Nano-friction at high speeds via Atomic Force Microscopy
Auch gedruckt in der BibliothekZ: J-H 13.788; W: W-H 12.258
FakultätenFakultät für Naturwissenschaften
LizenzStandard (Fassung vom 01.10.2008)
Several studies have shown that friction and wear properties are the limiting factors to the performance and the reliability of nanoelectromechanical systems (NEMS). In reality, many NEMS devices work at high sliding speeds (m/s), e.g. the I/O-head of a hard disk. However, due to the limitation of the piezoelectric driving stage, the maximum sliding velocity we can get by using a conventional AFM is less than 1 mm/s. Therefore, the study of the nanotribology at relative high speeds requires an alternative approach. Because of the piezoelectric effect, quartz crystal resonators have been widely used in research. By studying the impedance as a function of the cycling frequency, one can determine the resonance frequency. However, the measurements of the oscillation amplitudes are not as easy as that of the resonance frequencies, because the amplitude is unique for each piezo, dependent on the oscillation frequency and the applied voltage. Laserinterferometric vibrometry is a classical method to detect mechanical vibrations. Such a method is ideal for thickness oscillations but not for shear oscillation. Therefore, we designed a setup to measure shear oscillation amplitudes under high resonance frequencies. With the new laser apparatus we can successfully measure the oscillation amplitude at the edge of the electrode on a quartz crystal with a resolution of 2 pm at MHz frequencies. Yet, this method is not apt for measuring oscillations at the center of the electrode. In this thesis, we will present how to directly measure the oscillation amplitude of a quartz crystal via AFM and perform friction measurements at the same time. As the oscillation speed at the center of the quartz crystal is up to 4 m/s, friction measurements under high speeds are achieved with the modified setup.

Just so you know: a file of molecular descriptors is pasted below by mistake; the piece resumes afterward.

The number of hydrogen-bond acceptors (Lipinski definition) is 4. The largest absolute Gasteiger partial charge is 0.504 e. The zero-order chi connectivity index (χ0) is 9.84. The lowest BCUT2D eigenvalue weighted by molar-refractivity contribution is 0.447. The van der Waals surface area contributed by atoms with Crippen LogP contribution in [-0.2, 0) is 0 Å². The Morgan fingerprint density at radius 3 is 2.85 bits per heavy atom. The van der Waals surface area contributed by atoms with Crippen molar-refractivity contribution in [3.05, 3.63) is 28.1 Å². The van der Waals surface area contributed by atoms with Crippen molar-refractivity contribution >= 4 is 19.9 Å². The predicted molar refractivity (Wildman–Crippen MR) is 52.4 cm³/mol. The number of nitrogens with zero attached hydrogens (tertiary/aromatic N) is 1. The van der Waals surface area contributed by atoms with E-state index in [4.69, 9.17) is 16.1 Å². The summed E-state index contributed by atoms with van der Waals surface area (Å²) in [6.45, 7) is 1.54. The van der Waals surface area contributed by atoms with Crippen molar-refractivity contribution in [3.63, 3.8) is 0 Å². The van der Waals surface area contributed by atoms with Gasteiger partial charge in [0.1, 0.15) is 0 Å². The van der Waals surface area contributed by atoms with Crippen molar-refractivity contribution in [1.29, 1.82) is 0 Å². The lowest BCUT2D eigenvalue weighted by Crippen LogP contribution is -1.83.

Erstellung / Fertigstellung
Normierte SchlagwörterAtomic force microscopy [LCSH]
Nanoelectromechanical systems [LCSH]